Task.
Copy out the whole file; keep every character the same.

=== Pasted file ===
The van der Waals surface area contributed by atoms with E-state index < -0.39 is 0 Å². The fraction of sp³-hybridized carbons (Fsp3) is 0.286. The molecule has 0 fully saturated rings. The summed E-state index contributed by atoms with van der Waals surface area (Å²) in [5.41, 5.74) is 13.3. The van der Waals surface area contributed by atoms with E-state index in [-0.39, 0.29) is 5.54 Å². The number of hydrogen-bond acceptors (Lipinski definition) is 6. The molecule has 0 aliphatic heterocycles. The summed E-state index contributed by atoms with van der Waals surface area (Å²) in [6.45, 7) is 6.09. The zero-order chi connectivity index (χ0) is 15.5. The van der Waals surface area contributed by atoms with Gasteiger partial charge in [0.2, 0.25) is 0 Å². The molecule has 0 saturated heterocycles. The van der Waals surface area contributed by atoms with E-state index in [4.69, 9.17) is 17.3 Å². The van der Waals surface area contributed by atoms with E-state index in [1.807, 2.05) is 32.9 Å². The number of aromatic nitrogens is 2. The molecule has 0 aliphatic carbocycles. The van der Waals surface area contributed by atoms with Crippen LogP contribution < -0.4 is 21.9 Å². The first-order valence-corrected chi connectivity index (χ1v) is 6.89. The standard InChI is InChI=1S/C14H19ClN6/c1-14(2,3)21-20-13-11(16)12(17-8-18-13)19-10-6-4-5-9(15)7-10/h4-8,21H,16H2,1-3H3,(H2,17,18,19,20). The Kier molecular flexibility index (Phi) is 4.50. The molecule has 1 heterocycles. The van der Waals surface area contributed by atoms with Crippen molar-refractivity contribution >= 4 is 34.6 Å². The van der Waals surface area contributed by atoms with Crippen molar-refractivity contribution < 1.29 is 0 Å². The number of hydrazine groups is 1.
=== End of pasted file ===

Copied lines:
The van der Waals surface area contributed by atoms with E-state index < -0.39 is 0 Å². The fraction of sp³-hybridized carbons (Fsp3) is 0.286. The molecule has 0 fully saturated rings. The summed E-state index contributed by atoms with van der Waals surface area (Å²) in [5.41, 5.74) is 13.3. The van der Waals surface area contributed by atoms with E-state index in [-0.39, 0.29) is 5.54 Å². The number of hydrogen-bond acceptors (Lipinski definition) is 6. The molecule has 0 aliphatic heterocycles. The summed E-state index contributed by atoms with van der Waals surface area (Å²) in [6.45, 7) is 6.09. The zero-order chi connectivity index (χ0) is 15.5. The van der Waals surface area contributed by atoms with Gasteiger partial charge in [0.2, 0.25) is 0 Å². The molecule has 0 saturated heterocycles. The van der Waals surface area contributed by atoms with E-state index in [4.69, 9.17) is 17.3 Å². The van der Waals surface area contributed by atoms with E-state index in [1.807, 2.05) is 32.9 Å². The number of aromatic nitrogens is 2. The molecule has 0 aliphatic carbocycles. The van der Waals surface area contributed by atoms with Crippen LogP contribution < -0.4 is 21.9 Å². The first-order valence-corrected chi connectivity index (χ1v) is 6.89. The standard InChI is InChI=1S/C14H19ClN6/c1-14(2,3)21-20-13-11(16)12(17-8-18-13)19-10-6-4-5-9(15)7-10/h4-8,21H,16H2,1-3H3,(H2,17,18,19,20). The Kier molecular flexibility index (Phi) is 4.50. The molecule has 1 heterocycles. The van der Waals surface area contributed by atoms with Crippen molar-refractivity contribution >= 4 is 34.6 Å². The van der Waals surface area contributed by atoms with Crippen molar-refractivity contribution < 1.29 is 0 Å². The number of hydrazine groups is 1.